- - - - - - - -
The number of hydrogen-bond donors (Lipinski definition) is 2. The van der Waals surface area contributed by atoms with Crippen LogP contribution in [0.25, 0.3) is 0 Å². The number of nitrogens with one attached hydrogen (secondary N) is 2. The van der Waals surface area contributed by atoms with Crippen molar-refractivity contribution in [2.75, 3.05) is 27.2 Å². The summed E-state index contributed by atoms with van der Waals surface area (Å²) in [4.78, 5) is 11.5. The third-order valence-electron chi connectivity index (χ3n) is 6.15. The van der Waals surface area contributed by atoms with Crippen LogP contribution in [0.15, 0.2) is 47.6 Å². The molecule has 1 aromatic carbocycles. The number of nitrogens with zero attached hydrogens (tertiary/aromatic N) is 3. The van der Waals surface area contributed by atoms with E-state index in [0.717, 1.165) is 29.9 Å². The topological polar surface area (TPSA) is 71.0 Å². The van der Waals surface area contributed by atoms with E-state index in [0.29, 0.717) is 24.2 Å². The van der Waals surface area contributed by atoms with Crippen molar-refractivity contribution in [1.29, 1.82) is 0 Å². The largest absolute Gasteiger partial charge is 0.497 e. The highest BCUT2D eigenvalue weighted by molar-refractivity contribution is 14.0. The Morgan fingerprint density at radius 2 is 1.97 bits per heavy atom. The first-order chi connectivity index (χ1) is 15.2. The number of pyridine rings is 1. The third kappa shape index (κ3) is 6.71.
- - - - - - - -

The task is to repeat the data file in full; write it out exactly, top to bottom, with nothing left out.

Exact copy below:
The number of hydrogen-bond donors (Lipinski definition) is 2. The van der Waals surface area contributed by atoms with Crippen LogP contribution in [0.25, 0.3) is 0 Å². The number of nitrogens with one attached hydrogen (secondary N) is 2. The van der Waals surface area contributed by atoms with Crippen molar-refractivity contribution in [2.75, 3.05) is 27.2 Å². The summed E-state index contributed by atoms with van der Waals surface area (Å²) in [4.78, 5) is 11.5. The third-order valence-electron chi connectivity index (χ3n) is 6.15. The van der Waals surface area contributed by atoms with Crippen LogP contribution in [0.15, 0.2) is 47.6 Å². The molecule has 1 aromatic carbocycles. The number of nitrogens with zero attached hydrogens (tertiary/aromatic N) is 3. The van der Waals surface area contributed by atoms with E-state index in [0.717, 1.165) is 29.9 Å². The topological polar surface area (TPSA) is 71.0 Å². The van der Waals surface area contributed by atoms with E-state index in [0.29, 0.717) is 24.2 Å². The van der Waals surface area contributed by atoms with Crippen molar-refractivity contribution in [1.29, 1.82) is 0 Å². The largest absolute Gasteiger partial charge is 0.497 e. The highest BCUT2D eigenvalue weighted by molar-refractivity contribution is 14.0. The Morgan fingerprint density at radius 2 is 1.97 bits per heavy atom. The first-order chi connectivity index (χ1) is 15.2. The number of pyridine rings is 1. The third kappa shape index (κ3) is 6.71.